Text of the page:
The action grows increasingly fragmented, dissipating the suspense over Jim’s final gamble on his own life. The ending goes disappointingly Hollywood, complete with a groaner of a triumphant Rocky-style running scene. But a string of powerful performances, particularly Wahlberg’s, and a killer soundtrack redeem a middling entertainment gambit.-  Star Tribune/TNS


A family film with several messages

By Troy Ribeiro  


Film: Paddington
CAST: Hugh Bonneville, Sally Hawkins, Samuel Joslin, Madeleine Harris, Nicole Kidman, Jim Broadbent, Julie Walters. Voiceovers by: Ben Whishaw, Michael Gambon and Imelda Staunton;
DIRECTION: Paul King


Paddington is a light-hearted adventure film for children with engaging twists and turns. It is based on the long-running children’s book series from renowned author Michael Bond, which was first published in 1958. With a cleverly embellished back story which in fact is an acknowledged, immigration allegory, director Paul King has skilfully updated the tale while remaining faithful to the original book. Paddington is the story of a young orphan, stowaway, bear on a boat from “Darkest Peru” who lands up in London seeking to be adopted by a home, carrying a suitcase and a label round his neck.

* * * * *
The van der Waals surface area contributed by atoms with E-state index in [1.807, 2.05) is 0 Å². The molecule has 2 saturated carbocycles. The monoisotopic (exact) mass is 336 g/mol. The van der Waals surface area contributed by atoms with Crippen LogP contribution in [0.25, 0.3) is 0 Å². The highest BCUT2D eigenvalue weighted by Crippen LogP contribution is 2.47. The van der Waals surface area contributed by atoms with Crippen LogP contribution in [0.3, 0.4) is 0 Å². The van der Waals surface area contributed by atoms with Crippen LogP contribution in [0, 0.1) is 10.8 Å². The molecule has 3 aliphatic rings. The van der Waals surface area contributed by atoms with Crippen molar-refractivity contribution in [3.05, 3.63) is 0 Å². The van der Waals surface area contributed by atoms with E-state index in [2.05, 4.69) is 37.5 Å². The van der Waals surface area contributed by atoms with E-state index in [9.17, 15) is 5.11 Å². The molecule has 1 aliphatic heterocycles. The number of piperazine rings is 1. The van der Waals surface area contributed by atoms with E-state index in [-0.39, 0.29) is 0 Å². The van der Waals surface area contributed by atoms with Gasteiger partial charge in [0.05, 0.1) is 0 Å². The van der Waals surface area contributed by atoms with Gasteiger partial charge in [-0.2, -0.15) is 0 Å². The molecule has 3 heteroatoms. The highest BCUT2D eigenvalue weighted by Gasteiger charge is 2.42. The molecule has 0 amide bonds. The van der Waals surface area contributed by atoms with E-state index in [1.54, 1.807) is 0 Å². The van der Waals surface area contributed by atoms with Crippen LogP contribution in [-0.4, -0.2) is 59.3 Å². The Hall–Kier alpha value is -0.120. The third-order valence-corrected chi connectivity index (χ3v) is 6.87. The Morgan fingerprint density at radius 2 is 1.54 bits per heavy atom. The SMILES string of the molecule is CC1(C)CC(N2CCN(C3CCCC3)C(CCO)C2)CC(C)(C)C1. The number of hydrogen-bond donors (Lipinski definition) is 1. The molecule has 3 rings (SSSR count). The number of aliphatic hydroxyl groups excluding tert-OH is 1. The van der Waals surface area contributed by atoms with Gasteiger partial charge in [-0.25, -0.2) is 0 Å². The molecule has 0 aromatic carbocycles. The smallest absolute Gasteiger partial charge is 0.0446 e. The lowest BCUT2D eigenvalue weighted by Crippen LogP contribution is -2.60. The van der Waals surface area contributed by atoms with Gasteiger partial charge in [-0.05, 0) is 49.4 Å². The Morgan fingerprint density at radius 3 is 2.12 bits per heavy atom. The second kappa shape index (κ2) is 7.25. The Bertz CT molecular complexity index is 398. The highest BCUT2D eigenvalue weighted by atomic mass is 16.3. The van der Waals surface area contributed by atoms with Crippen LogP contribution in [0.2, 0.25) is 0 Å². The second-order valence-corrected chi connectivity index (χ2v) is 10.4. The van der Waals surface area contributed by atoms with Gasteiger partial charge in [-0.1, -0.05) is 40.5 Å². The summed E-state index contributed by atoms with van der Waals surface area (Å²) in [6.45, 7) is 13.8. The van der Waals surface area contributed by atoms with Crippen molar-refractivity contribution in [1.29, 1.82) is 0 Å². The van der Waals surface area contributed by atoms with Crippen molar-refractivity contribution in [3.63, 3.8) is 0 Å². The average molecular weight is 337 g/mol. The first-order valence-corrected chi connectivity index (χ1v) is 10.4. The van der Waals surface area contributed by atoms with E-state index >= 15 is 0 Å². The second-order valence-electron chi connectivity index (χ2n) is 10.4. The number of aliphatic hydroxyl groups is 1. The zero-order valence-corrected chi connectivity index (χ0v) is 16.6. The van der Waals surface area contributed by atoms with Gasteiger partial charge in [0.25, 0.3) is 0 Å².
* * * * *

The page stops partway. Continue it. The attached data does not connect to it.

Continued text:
While at the railway station, he discovers that London and its people are not what he had imagined to be. He is initially taken aback with their indifference. He soon finds the Brown family who is willing to take him in and look after him, albeit for just a little while. The kind-hearted Mrs Brown (Sally Hawkins), a children’s book illustrator who has a soft corner for the bear, names him after the station.
She coaxes Mr Brown (Hugh Bonneville), her concerned insurance-assessor husband and kids, the sulky teen Judy (Madeleine Harris) and tween geek Jonathan (Samuel Joslin), to let Paddington move in with them and their elderly relative Mrs Bird (Julie Walters) until he finds an alternate accommodation. This is when everyone’s adventure begins.
The film caters to children and would be enjoyed by adults alike. It is a family film with several messages and one of the messages is that families are not just made up by the people who are related to us, but friends and even animals can be a part of our family.- IANS

DVDs courtesy: Kings Electronics, Doha